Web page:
A Geek’s Guide to Monday’s Solar Eclipse
By now you’ve likely heard about the celestial mega-event taking place Monday afternoon in a sky near you (as in, the one we all share. Right over your head).
On Monday, Aug. 21, a 70-mile-wide swath of North America from Newport, Oregon to McClellanville, South Carolina will be plunged into noontime darkness, albeit briefly, as the moon covers the face of the sun. The rest of the country will still see partial versions of the eclipse — San Francisco, for example, gets to experience 75 percent moon shadow, Manhattan closer to 70 percent. Here is a nifty interactive animation from Time Magazine showing what the eclipse will look like from any given U.S. zip code/location.
It’s the first total solar eclipse visible from the continental United States since a rinky-dink 1979 event that caught a partial corner of the Northwest. This upcoming eclipse is a truly the Big Kahuna, sweeping the entire nation from coast to coast — the first to do so since 1918. And people have been losing their minds a little bit at the prospect. Even NASA is getting a little hyperbolic, promoting this as “The Great American Eclipse.”
People are right to be excited. A total solar eclipse is a deeply thrilling thing to experience. And also rare: statistically, any given location on Earth gets crossed by the moon’s daytime shadow once every 360 years, on average. The majority of the US population lives outside of that 70-mile strip, called the Path of Totality, and will only get to see a wedge of the blocked-out sun. Those within the path, and particularly those along its centerline, get to experience the eerie sight of the sun disappearing almost entirely like a black hole punched out of the sky. It is a truly unforgettable experience.
If you’re stuck at work on Monday, or simply not inclined to go outside, or maybe just an astronomy nerd who planned carefully for this but is standing at the point of maximum eclipse (Carbondale, Illinois, where hotel rooms sold out over a year ago) in a downpour… well, take heart. There are all kinds of virtual ways to view the show.
Best bet is probably good ol’ NASA, which will stream the event live on a number of platforms, including its official Facebook, Periscope, Twitch and UStream pages, as well as on NASA TV and the official NASA YouTube channel. You can even download the official NASA Great American Eclipse apps for iPhone and Android and sneak in some under-your-desk eclipse viewing on your phone.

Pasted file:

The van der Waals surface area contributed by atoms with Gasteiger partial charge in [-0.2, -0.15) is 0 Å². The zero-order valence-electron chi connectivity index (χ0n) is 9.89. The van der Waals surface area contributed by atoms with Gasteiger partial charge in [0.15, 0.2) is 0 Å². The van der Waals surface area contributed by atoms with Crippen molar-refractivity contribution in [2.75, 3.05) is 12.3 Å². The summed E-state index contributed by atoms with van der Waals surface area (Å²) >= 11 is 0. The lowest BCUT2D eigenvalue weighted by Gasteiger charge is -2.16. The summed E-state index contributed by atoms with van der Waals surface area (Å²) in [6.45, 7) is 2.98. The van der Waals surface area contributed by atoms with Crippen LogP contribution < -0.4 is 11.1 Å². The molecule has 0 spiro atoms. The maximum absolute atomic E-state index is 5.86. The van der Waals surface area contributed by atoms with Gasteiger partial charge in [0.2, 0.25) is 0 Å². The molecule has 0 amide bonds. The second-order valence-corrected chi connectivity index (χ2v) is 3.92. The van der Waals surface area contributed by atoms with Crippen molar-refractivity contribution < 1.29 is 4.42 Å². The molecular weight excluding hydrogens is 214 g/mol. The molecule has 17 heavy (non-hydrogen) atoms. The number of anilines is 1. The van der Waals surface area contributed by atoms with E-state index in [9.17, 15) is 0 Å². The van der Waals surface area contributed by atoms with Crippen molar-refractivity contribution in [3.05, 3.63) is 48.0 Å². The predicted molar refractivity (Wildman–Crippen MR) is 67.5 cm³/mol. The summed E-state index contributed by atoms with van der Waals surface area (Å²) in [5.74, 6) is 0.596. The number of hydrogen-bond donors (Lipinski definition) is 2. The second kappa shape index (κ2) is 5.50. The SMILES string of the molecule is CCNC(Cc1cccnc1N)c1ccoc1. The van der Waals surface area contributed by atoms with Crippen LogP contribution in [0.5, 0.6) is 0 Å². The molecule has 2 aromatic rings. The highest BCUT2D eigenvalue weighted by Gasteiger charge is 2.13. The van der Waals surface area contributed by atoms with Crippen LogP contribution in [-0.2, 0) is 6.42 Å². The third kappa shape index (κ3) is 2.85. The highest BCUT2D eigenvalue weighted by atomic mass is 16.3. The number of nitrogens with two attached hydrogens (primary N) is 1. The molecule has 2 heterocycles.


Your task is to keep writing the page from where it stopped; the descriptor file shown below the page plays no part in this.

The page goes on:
If you do go outside, here is the obligatory warning: DON’T LOOK DIRECTLY AT THE SUN, DAMMIT. Yes, this is really cool, and yes once the moon is mostly covering the face of the burning sky orb things do look much darker. Even dimmed, however, looking directly at the sun can still seriously damage your eyes, which you are going to need later for focusing on the computer screen. Just. Don’t. Not even through sunglasses.
If you didn’t already procure yourself some eclipse viewing glasses, good luck getting your hands on some. Nothing says nerd-chic like a pair of cheap paper-framed solar-eclipse sunglasses, but by now that shit has sold out pretty much everywhere.
Also, apparently unscrupulous sellers have been flooding the market with ineffective fakes to make a quick buck. So you want to make sure whatever you’re putting betwixt your peepers and the sun is certified safe by the American Astronomical Society’s handy list of recommended brands and vendors. Good glasses will be marked with one of the “sun safe” certification logos.
While convenient, solar-eclipse glasses are not a must-have, though. You can make a pinhole viewer, which is a simple, safe, and inexpensive alternative to looking directly at the sun.
Number 14 welding glasses, manufactured for the express purpose of safely gazing upon high-intensity UV radiation, will also do the trick — plus, you’ll look totally badass. Or check Pinterest for DIY solar viewers — the cereal box one is pretty good — like we said, the innerwebs are going insane over this crap. JUST DON’T LOOK AT THE SUN WITH YOUR NAKED EYES OK?
There truly is nothing like standing in the Path of Totality. Even a deep partial eclipse — even 95+ percent — is but a pale shadow (pun intended) of the surreal magnificence of totality, and it is worth trying to get yourself somewhere inside that path come Monday.